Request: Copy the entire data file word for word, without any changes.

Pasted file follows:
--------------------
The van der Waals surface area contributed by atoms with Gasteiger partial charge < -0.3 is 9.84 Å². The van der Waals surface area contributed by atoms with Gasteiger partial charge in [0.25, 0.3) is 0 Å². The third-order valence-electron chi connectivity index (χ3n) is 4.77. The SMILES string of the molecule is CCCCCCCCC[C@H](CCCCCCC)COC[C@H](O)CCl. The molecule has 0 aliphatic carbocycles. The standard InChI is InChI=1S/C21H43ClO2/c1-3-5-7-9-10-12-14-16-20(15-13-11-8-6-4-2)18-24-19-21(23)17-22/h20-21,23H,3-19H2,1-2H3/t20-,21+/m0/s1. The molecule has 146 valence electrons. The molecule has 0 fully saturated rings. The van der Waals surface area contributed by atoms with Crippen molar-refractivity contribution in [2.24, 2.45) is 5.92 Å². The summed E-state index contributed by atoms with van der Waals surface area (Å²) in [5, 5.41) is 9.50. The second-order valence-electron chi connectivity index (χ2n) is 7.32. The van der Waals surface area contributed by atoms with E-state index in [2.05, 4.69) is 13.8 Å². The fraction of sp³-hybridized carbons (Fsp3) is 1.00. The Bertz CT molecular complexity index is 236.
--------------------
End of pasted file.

The van der Waals surface area contributed by atoms with Gasteiger partial charge < -0.3 is 9.84 Å². The van der Waals surface area contributed by atoms with Gasteiger partial charge in [0.25, 0.3) is 0 Å². The third-order valence-electron chi connectivity index (χ3n) is 4.77. The SMILES string of the molecule is CCCCCCCCC[C@H](CCCCCCC)COC[C@H](O)CCl. The molecule has 0 aliphatic carbocycles. The standard InChI is InChI=1S/C21H43ClO2/c1-3-5-7-9-10-12-14-16-20(15-13-11-8-6-4-2)18-24-19-21(23)17-22/h20-21,23H,3-19H2,1-2H3/t20-,21+/m0/s1. The molecule has 146 valence electrons. The molecule has 0 fully saturated rings. The van der Waals surface area contributed by atoms with Crippen molar-refractivity contribution in [2.24, 2.45) is 5.92 Å². The summed E-state index contributed by atoms with van der Waals surface area (Å²) in [5, 5.41) is 9.50. The second-order valence-electron chi connectivity index (χ2n) is 7.32. The van der Waals surface area contributed by atoms with E-state index in [2.05, 4.69) is 13.8 Å². The fraction of sp³-hybridized carbons (Fsp3) is 1.00. The Bertz CT molecular complexity index is 236.